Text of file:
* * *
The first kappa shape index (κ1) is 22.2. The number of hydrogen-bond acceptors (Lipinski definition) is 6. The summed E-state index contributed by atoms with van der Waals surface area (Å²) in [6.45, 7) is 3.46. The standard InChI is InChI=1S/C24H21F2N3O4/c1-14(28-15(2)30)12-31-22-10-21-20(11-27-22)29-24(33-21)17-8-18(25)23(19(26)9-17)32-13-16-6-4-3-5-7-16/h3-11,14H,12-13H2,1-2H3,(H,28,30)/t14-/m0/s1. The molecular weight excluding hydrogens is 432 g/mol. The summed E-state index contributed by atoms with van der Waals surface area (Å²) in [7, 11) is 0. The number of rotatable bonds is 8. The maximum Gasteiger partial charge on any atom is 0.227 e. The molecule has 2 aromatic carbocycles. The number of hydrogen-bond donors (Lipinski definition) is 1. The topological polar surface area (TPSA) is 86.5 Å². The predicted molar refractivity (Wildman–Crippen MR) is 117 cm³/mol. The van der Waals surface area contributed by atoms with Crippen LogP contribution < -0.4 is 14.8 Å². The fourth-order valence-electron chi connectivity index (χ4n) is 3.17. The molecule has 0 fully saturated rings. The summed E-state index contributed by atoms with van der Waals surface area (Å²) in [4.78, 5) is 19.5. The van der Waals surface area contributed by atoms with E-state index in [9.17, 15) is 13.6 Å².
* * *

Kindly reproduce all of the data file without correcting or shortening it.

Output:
The first kappa shape index (κ1) is 22.2. The number of hydrogen-bond acceptors (Lipinski definition) is 6. The summed E-state index contributed by atoms with van der Waals surface area (Å²) in [6.45, 7) is 3.46. The standard InChI is InChI=1S/C24H21F2N3O4/c1-14(28-15(2)30)12-31-22-10-21-20(11-27-22)29-24(33-21)17-8-18(25)23(19(26)9-17)32-13-16-6-4-3-5-7-16/h3-11,14H,12-13H2,1-2H3,(H,28,30)/t14-/m0/s1. The molecular weight excluding hydrogens is 432 g/mol. The summed E-state index contributed by atoms with van der Waals surface area (Å²) in [7, 11) is 0. The number of rotatable bonds is 8. The maximum Gasteiger partial charge on any atom is 0.227 e. The molecule has 2 aromatic carbocycles. The number of hydrogen-bond donors (Lipinski definition) is 1. The topological polar surface area (TPSA) is 86.5 Å². The predicted molar refractivity (Wildman–Crippen MR) is 117 cm³/mol. The van der Waals surface area contributed by atoms with Crippen LogP contribution < -0.4 is 14.8 Å². The fourth-order valence-electron chi connectivity index (χ4n) is 3.17. The molecule has 0 fully saturated rings. The summed E-state index contributed by atoms with van der Waals surface area (Å²) in [4.78, 5) is 19.5. The van der Waals surface area contributed by atoms with E-state index in [9.17, 15) is 13.6 Å².